“If leadership continues to stand in the way of necessary reform, lawmakers should simply allow the Patriot Act provisions to sunset.” – ACLU
Congress will convene in a rare Sunday session to consider extending portions of the Patriot Act, before they expire on June 1. According to The Hill, Congress has until 8 pm on Sunday to re-authorize the Act or current activities under the program will be disrupted.
Pressure has been mounting on both sides of the debate. The USA Freedom Act, a bill that would have instituted some reforms to the dragnet metadata programs used under the Patriot Act, failed for the second time on Saturday, May 23. An earlier — and stronger — version of the bill failed in November 2014.
Civil rights groups, like the ACLU and the Electronic Frontier Foundation (EFF), who have filed multiple cases against the government’s surveillance programs, have tepid support for The USA Freedom Act. The EFF encouraged Congress to vote for the Freedom Act because it is a step in the right direction, however small. The ACLU, in its recent letter to Congress, said it does not give or deny support for the 2015 Freedom Act, and offered specific reforms to amend the bill.
President Obama and U.S. Attorney General Loretta Lynch advocated for passage of the Freedom Act as a reasonable compromise between security and privacy. Ranking House Intelligence Committee member Adam Schiff (D-Calif.) said it was a catastrophe that the Act failed. U.S. Senator Dianne Feinstein (D-Calif.) expressed support for the Act, but also introduced a competing bill that “would impose a data-retention mandate and allow many forms of large-scale collection to continue,” according to the ACLU.
Among those opposed to any reforms are Senate Majority Leader Mitch McConnell, presidential hopeful Lindsay Graham, former CIA Michael Hayden, former Attorney General Michael Mukasey, and Senate Intelligence Committee member Richard Burr. They have all sounded alarms over weakening government tools for terror investigations, with Mukaskey and Hayden penning a commentary in the Wall Street Journal about the USA Freedom Act, titled “NSA Reform Only ISIS Could Love.”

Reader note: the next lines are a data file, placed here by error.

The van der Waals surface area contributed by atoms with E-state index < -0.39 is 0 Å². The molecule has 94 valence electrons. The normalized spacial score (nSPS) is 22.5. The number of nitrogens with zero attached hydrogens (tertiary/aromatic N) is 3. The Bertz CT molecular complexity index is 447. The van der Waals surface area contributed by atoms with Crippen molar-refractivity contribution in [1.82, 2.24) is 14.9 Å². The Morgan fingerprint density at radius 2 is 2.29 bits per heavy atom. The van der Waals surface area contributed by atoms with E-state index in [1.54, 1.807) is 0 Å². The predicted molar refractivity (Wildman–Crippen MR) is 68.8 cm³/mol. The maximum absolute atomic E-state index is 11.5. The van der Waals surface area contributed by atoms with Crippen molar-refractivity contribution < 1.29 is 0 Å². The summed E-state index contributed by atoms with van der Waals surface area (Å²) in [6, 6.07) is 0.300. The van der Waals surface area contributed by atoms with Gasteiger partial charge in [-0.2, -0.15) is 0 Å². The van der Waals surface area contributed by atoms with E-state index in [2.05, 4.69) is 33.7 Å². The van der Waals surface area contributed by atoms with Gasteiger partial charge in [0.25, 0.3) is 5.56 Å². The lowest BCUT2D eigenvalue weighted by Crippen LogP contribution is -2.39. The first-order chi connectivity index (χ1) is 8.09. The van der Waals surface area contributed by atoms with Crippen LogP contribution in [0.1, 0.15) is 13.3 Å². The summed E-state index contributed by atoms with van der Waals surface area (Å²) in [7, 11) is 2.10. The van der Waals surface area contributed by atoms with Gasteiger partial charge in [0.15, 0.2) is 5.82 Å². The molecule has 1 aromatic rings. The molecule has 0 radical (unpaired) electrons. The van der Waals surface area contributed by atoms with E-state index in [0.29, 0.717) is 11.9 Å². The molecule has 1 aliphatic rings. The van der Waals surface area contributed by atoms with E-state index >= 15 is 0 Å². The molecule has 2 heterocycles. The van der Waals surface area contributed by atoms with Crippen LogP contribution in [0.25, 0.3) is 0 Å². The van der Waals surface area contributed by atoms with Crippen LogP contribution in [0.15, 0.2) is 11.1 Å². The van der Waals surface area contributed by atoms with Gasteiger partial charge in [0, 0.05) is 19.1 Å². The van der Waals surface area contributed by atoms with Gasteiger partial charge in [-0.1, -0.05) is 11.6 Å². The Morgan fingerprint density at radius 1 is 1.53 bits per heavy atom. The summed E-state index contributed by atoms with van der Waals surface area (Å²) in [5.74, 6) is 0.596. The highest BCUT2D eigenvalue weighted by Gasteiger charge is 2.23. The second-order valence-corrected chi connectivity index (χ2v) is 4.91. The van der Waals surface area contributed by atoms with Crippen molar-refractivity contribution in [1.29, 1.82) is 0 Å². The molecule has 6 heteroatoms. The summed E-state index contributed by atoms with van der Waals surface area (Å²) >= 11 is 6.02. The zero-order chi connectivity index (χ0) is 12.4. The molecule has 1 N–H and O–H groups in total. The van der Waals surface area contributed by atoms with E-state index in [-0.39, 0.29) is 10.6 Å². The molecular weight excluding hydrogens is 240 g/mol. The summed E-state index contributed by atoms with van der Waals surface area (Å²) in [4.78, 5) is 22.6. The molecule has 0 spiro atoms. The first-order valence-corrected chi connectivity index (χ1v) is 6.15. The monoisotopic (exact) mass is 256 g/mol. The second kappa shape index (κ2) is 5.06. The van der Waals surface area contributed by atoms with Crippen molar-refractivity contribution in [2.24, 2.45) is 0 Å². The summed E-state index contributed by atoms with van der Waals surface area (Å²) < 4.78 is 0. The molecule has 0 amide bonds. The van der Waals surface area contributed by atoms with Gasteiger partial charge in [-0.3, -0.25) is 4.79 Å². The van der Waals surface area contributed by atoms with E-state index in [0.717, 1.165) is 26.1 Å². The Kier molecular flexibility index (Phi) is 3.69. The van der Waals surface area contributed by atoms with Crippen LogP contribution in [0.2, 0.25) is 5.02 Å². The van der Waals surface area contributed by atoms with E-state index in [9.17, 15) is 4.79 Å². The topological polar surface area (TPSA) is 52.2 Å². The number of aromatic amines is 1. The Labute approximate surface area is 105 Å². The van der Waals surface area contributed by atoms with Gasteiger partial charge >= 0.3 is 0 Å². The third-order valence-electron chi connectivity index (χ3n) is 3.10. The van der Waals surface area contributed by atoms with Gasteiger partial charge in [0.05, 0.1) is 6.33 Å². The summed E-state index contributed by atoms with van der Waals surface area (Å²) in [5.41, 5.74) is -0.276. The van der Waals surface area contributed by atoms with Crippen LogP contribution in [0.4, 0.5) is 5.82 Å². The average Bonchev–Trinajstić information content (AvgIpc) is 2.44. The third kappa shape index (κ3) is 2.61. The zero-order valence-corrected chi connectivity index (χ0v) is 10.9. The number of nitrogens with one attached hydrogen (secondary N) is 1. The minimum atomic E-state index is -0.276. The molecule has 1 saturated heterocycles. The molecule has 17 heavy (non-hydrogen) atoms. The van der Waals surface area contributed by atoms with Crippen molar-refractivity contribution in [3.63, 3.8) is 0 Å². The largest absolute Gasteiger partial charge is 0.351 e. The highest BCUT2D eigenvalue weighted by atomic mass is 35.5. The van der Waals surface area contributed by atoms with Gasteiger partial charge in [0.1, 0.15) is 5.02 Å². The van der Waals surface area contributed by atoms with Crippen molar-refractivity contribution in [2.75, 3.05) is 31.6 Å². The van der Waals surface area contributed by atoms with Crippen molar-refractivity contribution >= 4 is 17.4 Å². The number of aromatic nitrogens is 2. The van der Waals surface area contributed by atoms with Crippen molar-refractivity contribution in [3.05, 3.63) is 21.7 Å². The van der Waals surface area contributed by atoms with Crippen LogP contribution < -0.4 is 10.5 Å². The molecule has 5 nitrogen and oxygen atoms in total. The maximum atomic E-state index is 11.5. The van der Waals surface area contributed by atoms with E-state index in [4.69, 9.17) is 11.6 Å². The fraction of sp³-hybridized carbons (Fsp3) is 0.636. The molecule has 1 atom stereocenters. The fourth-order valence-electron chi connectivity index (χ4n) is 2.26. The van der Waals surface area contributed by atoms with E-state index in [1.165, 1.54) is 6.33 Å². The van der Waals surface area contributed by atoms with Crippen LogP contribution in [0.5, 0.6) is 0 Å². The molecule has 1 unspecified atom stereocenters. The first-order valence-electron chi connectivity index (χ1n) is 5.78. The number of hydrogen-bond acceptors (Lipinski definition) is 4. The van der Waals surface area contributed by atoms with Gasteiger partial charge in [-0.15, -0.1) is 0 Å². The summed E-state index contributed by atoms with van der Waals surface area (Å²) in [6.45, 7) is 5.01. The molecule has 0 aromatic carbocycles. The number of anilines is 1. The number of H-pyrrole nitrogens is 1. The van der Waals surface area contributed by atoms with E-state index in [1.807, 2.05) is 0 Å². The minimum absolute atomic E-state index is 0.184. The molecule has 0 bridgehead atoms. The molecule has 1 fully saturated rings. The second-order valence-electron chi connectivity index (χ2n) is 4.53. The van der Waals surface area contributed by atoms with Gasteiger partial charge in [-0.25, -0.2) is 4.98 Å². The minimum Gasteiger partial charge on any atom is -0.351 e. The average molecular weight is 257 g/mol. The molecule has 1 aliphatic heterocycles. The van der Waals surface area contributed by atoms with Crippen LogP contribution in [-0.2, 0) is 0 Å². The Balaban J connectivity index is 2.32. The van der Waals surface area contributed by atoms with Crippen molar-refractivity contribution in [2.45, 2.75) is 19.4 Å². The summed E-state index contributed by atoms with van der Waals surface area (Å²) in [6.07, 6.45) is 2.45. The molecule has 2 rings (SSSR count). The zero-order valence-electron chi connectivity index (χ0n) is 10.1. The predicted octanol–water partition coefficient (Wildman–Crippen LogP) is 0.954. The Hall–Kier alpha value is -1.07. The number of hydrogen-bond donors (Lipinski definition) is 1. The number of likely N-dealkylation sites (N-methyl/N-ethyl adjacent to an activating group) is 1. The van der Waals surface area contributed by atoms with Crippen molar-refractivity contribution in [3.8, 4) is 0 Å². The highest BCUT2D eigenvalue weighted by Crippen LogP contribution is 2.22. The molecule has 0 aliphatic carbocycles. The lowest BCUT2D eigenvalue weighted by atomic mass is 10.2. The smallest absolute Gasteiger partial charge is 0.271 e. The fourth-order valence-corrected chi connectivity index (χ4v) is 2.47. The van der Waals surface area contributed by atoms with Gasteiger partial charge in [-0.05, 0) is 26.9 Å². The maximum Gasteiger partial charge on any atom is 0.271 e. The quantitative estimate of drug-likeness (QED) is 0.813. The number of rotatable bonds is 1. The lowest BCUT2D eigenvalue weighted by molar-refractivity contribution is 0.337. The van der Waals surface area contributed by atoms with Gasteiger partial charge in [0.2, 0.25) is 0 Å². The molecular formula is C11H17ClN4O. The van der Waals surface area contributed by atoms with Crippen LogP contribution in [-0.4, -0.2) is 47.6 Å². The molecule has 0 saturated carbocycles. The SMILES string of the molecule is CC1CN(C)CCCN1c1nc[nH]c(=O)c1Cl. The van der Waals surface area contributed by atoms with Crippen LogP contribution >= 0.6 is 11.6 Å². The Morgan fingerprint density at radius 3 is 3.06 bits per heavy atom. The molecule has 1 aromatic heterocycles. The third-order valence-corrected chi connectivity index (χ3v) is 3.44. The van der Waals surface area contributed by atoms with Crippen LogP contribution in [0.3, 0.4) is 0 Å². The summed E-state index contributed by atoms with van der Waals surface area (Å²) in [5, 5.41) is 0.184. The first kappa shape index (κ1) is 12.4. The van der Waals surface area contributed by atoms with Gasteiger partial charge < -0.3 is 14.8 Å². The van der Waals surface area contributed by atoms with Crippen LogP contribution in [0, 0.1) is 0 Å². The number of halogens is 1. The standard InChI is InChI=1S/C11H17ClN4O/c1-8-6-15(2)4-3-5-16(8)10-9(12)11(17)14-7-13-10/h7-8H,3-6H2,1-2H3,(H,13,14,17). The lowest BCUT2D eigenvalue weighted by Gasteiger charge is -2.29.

Proponents of mass surveillance under the Patriot Act insist that sweeping data collection powers are necessary to thwart terror attacks. However, many reports have concluded that the program unnecessarily compromises constitutional rights and has not prevented a single case of terrorism.
A recent Second Circuit Court of Appeals ruling, in ACLU vs. Clapper, determined that the government’s mass surveillance programs is illegal under section 215 of the Patriot Act. The new decision rejected many of the lower court’s rulings on standing (the plaintiffs’ proof of harm and possible relief), statutory claims concerning the legal authority of mass surveillance, and the government’s rights to secrecy and immunity under section 215. The Second Circuit threw out the lower court’s ruling and sent the case back to be reconsidered.
“The Second Circuit Court ruling is significant,” said Andrew Crocker of the EFF.
In an interview with IVN, Crocker said the Second Circuit Court decision should affect future rulings on mass surveillance and influence congressional reforms.
“Reconciling the clash of these values (security vs. privacy interests) requires productive contributions from all three branches of government.” – Second Circuit Appeals Court, ACLU vs. Clapper
The Second Circuit stated that constitutional challenges are warranted, but did not decide on constitutional questions because of pending legislative action to end or reform the Patriot Act. The court also cautioned that, if reforms are not taken, the courts may take further action under the ruling that current programs are illegal.
What will wash out of Congress is to be seen, but public opinion, court decisions, investigations by the executive branch, and congressional opposition, like Senator Rand Paul’s, are all rising to protect civil liberties and constitutional rights.